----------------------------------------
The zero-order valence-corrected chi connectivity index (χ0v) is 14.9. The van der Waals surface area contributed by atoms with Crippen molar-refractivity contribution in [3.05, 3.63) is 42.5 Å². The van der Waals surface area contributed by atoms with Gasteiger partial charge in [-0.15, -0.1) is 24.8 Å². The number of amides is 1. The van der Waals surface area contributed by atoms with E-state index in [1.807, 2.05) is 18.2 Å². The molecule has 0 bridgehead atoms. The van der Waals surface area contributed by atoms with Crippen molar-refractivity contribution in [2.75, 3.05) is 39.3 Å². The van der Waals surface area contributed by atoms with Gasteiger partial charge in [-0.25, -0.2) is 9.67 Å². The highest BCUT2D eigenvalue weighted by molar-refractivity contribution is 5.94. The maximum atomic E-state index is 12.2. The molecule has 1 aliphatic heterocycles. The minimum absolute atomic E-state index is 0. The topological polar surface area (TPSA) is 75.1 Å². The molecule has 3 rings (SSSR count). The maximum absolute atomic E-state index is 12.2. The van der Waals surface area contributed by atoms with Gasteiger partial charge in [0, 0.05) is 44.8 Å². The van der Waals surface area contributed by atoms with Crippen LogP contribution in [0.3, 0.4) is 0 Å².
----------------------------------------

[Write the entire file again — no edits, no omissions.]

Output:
The zero-order valence-corrected chi connectivity index (χ0v) is 14.9. The van der Waals surface area contributed by atoms with Crippen molar-refractivity contribution in [3.05, 3.63) is 42.5 Å². The van der Waals surface area contributed by atoms with Gasteiger partial charge in [-0.15, -0.1) is 24.8 Å². The number of amides is 1. The van der Waals surface area contributed by atoms with E-state index in [1.807, 2.05) is 18.2 Å². The molecule has 0 bridgehead atoms. The van der Waals surface area contributed by atoms with Crippen molar-refractivity contribution in [2.75, 3.05) is 39.3 Å². The van der Waals surface area contributed by atoms with Gasteiger partial charge in [-0.25, -0.2) is 9.67 Å². The highest BCUT2D eigenvalue weighted by molar-refractivity contribution is 5.94. The maximum atomic E-state index is 12.2. The molecule has 1 aliphatic heterocycles. The minimum absolute atomic E-state index is 0. The topological polar surface area (TPSA) is 75.1 Å². The molecule has 3 rings (SSSR count). The maximum absolute atomic E-state index is 12.2. The van der Waals surface area contributed by atoms with Gasteiger partial charge in [0, 0.05) is 44.8 Å². The van der Waals surface area contributed by atoms with Crippen LogP contribution in [0.3, 0.4) is 0 Å².